The aerospace and defence industry continues to be a hotbed of innovation, with activity driven by the need to lower operational costs, larger consumer trends, and electrification, and growing importance of technologies such as hydrogen and electric aircraft and advanced materials. In the last three years alone, there have been over 174,000 patents filed and granted in the aerospace and defence industry, according to GlobalData’s report on Environment Sustainability in Aerospace, Defence & Security: Fuel cell vehicle heat exchangers.
However, not all innovations are equal and nor do they follow a constant upward trend. Instead, their evolution takes the form of an S-shaped curve that reflects their typical lifecycle from early emergence to accelerating adoption, before finally stabilising and reaching maturity.
Identifying where a particular innovation is on this journey, especially those that are in the emerging and accelerating stages, is essential for understanding their current level of adoption and the likely future trajectory and impact they will have.
180+ innovations will shape the aerospace and defence industry
According to GlobalData’s Technology Foresights, which plots the S-curve for the aerospace and defence industry using innovation intensity models built on over 262,000 patents, there are 180+ innovation areas that will shape the future of the industry.
Within the emerging innovation stage, hydrogen fuel cells, aircraft powertrain control, and fuel cells for aircraft are disruptive technologies that are in the early stages of application and should be tracked closely. EV charging stations, battery management systems, and electric aircraft charging interfaces are some of the accelerating innovation areas, where adoption has been steadily increasing. Among maturing innovation areas are fuselage frame modelling and powered wheels for aircraft landing, which are now well established in the industry.
Innovation S-curve for environmental sustainability in the aerospace and defence industry
Fuel cell vehicle heat exchangers is a key innovation area in environmental sustainability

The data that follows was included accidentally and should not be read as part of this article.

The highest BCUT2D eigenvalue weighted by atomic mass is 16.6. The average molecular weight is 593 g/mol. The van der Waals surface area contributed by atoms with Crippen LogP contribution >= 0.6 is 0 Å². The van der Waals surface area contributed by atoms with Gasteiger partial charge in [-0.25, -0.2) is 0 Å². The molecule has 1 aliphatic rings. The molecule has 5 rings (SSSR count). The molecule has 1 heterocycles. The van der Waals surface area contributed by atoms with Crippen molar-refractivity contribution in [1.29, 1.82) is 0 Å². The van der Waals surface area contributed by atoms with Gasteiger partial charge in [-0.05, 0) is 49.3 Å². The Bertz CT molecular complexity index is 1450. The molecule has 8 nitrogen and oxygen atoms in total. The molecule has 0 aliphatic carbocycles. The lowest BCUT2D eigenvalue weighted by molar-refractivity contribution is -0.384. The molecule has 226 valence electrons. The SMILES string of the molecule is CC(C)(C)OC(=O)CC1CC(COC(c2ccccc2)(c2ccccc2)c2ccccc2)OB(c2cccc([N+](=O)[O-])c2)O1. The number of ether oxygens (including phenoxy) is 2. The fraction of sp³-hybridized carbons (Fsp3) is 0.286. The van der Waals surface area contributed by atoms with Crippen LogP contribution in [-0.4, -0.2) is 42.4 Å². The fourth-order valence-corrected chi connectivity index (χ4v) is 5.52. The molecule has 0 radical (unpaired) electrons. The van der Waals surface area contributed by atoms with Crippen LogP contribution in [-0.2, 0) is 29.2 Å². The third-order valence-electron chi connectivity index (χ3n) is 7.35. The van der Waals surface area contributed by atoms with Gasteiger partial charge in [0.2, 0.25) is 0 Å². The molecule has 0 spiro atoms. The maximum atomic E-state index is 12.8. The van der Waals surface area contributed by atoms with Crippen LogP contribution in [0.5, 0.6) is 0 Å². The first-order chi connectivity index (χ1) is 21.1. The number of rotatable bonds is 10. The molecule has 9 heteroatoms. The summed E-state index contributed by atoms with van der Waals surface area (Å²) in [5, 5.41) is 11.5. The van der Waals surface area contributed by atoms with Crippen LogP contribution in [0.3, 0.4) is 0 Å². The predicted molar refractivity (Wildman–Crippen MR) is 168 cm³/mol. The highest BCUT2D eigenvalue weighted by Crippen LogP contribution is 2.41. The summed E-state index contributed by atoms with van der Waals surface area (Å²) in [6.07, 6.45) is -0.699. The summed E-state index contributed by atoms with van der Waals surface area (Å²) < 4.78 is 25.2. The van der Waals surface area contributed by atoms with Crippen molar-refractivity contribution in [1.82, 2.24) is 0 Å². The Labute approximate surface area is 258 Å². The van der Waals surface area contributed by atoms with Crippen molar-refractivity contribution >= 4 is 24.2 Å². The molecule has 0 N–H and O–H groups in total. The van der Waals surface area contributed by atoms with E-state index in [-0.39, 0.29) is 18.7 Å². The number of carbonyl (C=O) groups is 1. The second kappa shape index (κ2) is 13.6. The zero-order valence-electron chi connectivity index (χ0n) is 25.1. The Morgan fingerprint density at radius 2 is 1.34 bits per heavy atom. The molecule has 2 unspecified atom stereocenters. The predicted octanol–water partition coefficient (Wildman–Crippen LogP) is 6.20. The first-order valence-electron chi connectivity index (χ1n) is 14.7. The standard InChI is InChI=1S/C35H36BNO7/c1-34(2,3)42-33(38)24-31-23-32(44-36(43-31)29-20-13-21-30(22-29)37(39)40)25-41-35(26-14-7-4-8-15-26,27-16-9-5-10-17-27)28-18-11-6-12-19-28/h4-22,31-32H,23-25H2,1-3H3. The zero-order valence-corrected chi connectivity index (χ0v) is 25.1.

Producing highly efficient fuel cells requires proper temperature control and thermal management to ensure consistent operation of the fuel cell system. Depending on the fuel cell type, the optimum temperature ranges from room temperature to 1000ºC, and deviations from the designed temperature range can lead to reduced efficiency.
GlobalData’s analysis also uncovers the companies at the forefront of each innovation area and assesses the potential reach and impact of their patenting activity across different applications and geographies. According to GlobalData, there are 10+ companies, spanning technology vendors, established aerospace and defence companies, and up-and-coming start-ups engaged in the development and application of fuel cell vehicle heat exchangers.
Key players in fuel cell vehicle heat exchangers – a disruptive innovation in the aerospace and defence industry
‘Application diversity’ measures the number of different applications identified for each relevant patent and broadly splits companies into either ‘niche’ or ‘diversified’ innovators.
‘Geographic reach’ refers to the number of different countries each relevant patent is registered in and reflects the breadth of geographic application intended, ranging from ‘global’ to ‘local’.
Airbus is one of the leading patent filers in fuel cell heat exchangers. The company is a leader in the development of hydrogen powered aircraft, in which fuel cells, and fuel cell heat exchangers, are essential components. It is aiming to introduce hydrogen aircraft in 2035 under its ZEROe programme. Other key patent filers in the aerospace and defence industry include Safran , Raytheon Technologies , and Boeing.
In terms of application diversity, the leading patent filer is Boeing, with Textron and Raytheon Technologies coming in behind. Naval Group holds the patents with the most geographic reach regarding fuel cell heat exchangers, followed by Safran and Airbus .
Fuel cell heat exchangers are essential components of fuel cell technology, and hydrogen powered aircraft more generally. They allow fuel cells to run at maximum efficiency and increase safety, both key considerations in the development of aircraft components. Both consumer and regulatory pressure are driving investment in green aviation technologies, such as fuel cell heat exchangers.
To further understand the key themes and technologies disrupting the aerospace and defence industry, access GlobalData’s latest thematic research report on Defence.